Book Seven: Tender at the Bone

Tender at the Bone: Growing Up at the Table, Ruth Reichl

Ruth Reichl is one of those people that I just want to totally eat up. Literally. I mean, like, bake her into one of those apple dumplings she talks about in the first chapter of this book and just devour her. Okay, obviously I don't want to literally eat her up, but I'm happy to do it in the more figurative sense. She is all good things to me: a good writer, a good cook, and most importantly, a good story teller. Reading all these books this year I'm discovering that, to me, the most important thing in writing is simply to be able to tell a story and tell it well. I think the charm of Ruth Reichl is her ability to make you feel like you're right there next to her. We all know she knows far more about food than any of us ever will, but she doesn't rub it in our faces. In fact, she tells us all the time how much she doesn't know. So, of course, we can identify and feel like she's our pal, like we can say to her, "You know, I don't really don't anything about wine, either!"

I found it interesting to read this food book so soon after reading Corks & Forks. (Okay, I swear after this I'll stop harping about how much I disliked that book.) But there's a good example here. Both Ruth Reichl and Robert Finigan have chapters where they talk about Kermit Lynch. Whereas Finigan's was some pompous description of something or other having to do with Kermit Lynch that was essentially written for the purpose of name dropping (I honestly have forgotten what his point was), Reichl's chapter told a wonderful story about going to France with Kermit and knowing nothing about wine and learning how he picked the wines he did, all the while telling funny stories that helped me learn something about the wine world and about Kermit Lynch.

And, not to mention, what an interesting life Ruth Reichl has had! What a crazy mother and strange upbringing and circuitous path she took into the foodie world! What great stories! What sweet recipes she includes in the book! What a book!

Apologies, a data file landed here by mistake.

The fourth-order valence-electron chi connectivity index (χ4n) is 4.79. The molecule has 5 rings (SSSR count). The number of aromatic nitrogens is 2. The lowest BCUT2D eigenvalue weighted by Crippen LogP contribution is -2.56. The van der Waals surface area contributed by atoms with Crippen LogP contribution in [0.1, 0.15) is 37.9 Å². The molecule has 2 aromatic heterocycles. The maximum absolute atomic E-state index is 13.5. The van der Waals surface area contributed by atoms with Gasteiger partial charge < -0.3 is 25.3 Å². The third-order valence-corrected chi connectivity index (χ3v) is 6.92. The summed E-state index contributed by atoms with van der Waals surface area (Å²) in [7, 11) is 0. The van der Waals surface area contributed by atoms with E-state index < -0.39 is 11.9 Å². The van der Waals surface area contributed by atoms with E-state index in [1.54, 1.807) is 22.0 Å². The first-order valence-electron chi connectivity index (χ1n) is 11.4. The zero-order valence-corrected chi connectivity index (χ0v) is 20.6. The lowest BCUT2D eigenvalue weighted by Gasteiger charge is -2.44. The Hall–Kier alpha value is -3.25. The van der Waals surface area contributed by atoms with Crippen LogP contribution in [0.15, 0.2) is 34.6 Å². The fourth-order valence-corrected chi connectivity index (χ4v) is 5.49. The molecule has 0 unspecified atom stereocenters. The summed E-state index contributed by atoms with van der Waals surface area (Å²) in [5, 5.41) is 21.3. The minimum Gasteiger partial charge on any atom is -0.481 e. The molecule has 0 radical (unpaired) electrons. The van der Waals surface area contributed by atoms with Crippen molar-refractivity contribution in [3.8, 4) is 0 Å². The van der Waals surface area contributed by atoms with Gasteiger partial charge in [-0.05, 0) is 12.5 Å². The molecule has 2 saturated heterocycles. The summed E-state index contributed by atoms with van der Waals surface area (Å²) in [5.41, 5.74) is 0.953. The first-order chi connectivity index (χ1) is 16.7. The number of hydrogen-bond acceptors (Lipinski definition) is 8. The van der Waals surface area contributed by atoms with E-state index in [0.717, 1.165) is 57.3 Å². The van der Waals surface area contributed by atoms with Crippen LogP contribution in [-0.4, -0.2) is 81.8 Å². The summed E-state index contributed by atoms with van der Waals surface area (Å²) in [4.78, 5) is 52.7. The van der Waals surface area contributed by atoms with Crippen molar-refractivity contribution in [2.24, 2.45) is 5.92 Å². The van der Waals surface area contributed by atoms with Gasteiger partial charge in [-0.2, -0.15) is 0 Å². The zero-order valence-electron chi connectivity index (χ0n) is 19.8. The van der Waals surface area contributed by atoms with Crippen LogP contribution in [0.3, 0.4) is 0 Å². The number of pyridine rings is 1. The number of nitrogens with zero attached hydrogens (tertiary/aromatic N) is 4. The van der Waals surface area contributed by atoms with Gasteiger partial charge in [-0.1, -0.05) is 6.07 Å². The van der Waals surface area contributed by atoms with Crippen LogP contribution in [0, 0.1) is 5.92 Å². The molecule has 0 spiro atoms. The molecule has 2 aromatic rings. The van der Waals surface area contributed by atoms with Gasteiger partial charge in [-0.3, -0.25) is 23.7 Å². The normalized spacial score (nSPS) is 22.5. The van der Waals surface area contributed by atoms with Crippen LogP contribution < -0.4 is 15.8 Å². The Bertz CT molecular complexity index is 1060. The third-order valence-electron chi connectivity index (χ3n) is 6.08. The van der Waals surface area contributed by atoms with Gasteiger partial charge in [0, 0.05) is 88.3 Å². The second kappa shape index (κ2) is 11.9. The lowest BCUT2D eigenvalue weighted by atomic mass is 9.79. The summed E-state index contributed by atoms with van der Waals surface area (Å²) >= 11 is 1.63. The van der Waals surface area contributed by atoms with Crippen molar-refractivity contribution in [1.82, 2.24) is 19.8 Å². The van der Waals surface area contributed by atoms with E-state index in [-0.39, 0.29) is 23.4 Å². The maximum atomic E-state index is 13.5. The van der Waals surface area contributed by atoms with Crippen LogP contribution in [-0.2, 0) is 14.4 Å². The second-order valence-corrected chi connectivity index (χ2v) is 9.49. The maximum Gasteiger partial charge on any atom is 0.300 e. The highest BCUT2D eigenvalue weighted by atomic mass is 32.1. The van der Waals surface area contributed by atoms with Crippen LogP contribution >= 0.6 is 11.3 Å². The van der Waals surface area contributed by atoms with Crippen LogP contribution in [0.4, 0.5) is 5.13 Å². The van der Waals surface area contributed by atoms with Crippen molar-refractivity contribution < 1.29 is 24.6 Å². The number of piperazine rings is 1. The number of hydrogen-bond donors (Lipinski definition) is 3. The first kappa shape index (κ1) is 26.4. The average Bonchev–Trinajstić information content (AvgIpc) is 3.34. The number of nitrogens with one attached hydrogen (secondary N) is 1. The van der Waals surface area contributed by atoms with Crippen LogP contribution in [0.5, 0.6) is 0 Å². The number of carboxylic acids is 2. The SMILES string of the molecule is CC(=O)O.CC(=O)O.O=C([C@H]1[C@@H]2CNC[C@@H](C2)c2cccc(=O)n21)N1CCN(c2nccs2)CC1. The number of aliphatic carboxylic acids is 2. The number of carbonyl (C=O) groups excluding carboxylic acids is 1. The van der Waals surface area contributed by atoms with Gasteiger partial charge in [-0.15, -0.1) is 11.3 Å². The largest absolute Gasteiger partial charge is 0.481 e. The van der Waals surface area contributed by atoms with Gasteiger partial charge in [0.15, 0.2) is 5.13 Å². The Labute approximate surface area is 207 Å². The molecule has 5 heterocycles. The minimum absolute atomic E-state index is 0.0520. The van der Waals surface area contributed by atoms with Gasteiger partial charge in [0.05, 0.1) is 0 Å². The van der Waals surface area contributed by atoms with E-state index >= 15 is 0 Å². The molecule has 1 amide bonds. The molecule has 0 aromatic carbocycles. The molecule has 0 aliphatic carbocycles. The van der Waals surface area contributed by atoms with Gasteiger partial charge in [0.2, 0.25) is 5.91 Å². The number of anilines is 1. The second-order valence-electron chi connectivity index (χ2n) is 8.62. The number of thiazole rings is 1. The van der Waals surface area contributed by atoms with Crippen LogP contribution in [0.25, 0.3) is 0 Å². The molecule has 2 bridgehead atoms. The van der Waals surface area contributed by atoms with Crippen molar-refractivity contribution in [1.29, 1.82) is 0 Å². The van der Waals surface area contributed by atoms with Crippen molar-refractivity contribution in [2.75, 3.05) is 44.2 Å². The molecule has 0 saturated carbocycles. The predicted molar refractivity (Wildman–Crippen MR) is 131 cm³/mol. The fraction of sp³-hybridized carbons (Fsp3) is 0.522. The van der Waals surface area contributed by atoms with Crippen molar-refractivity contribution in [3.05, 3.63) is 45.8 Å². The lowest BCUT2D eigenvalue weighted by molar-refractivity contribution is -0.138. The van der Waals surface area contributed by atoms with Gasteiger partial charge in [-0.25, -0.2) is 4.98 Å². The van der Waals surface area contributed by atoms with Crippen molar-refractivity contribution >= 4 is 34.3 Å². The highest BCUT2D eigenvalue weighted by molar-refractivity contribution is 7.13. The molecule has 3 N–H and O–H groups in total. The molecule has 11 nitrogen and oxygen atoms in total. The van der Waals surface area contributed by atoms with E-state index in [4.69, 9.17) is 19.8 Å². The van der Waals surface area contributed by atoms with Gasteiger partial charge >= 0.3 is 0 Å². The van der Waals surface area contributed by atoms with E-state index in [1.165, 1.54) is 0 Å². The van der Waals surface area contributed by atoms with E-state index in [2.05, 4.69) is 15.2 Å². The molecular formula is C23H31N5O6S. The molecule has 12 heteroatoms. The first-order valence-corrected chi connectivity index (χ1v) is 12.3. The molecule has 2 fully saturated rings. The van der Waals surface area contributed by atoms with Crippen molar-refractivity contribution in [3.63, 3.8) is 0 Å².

Book Six: Brideshead Revisited

Brideshead Revisited, Evelyn Waugh

You know that book that you've had forever, that you always look at and think, "One day I'm going to read that," and maybe once or twice you do actually try to read it but you get 15 pages in and then lose focus or move on to something else and never end up finishing it, but you still keep it there at the back of your mind as one of those books that you know will be absolutely amazing and you swear you're actually going to read it one of these days? Well, Brideshead Revisited was totally that book for me.

I bought it long ago because not only had I heard how great Evelyn Waugh was, but the cover has to be the most insanely attractive book cover ever (and I certainly can't resist an attractive cover--in fact, all of the paperback Waugh editions from Back Bay Books are super pretty). But, in a way, I started to think that maybe it couldn't live up to my expectations. So I was so happy to pick it up again for this project and absolutely love every page, every sentence, every word of it. I don't want to summarize the plot here, but it was lovely how the book almost functioned as two separate stories. The first part made me think, "Holy shit, Donna Tartt sure owes a heck of a lot to Waugh for The Secret History," in terms of characters and this feeling of an outsider mingling with the colorful upper class and telling their story. And then the second part had this melancholy lurking around that you realized was probably there the whole time through the first half, but you were too involved with how funny and satirical it was to notice. I could ramble on about all sorts of ideas brought up here--religion, the upper class, England, art, war, homosexuality, alcoholism--but in short I'll just say that this was one of those great books that completely sucked me in and pooped me out in the end enormously sad that it was over.

And isn't Waugh a pretty writer? Seriously, read these pretty, pretty words:

"The languor of Youth--how unique and quintessential it is! How quickly, how irrecoverably, lost! The zest, the generous affections, the illusions, the despair, all the traditional attributes of Youth--all save this--come and go with us through life; again and again in riper years we experience, under a new stimulus, what we thought had been finally left behind, the authentic impulse to action, the renewal of power and its concentration on a new object; again and again a new truth is revealed to us in whose light all our previous knowledge must be rearranged. These things are a part of life itself; but languor--the relaxation of yet unwearied sinews, the mind sequestered and self-regarding, the sun standing still in the heavens and the earth throbbing to our own pulse--that belongs to Youth alone and dies with it. Perhaps in the mansion of Limbo the heroes enjoy some such compensation for their loss of the Beatific Vision; perhaps the Beatific Vision itself has some remote kinship with this lowly experience; I, at any rate, believed myself very near heaven, during those languid days at Brideshead."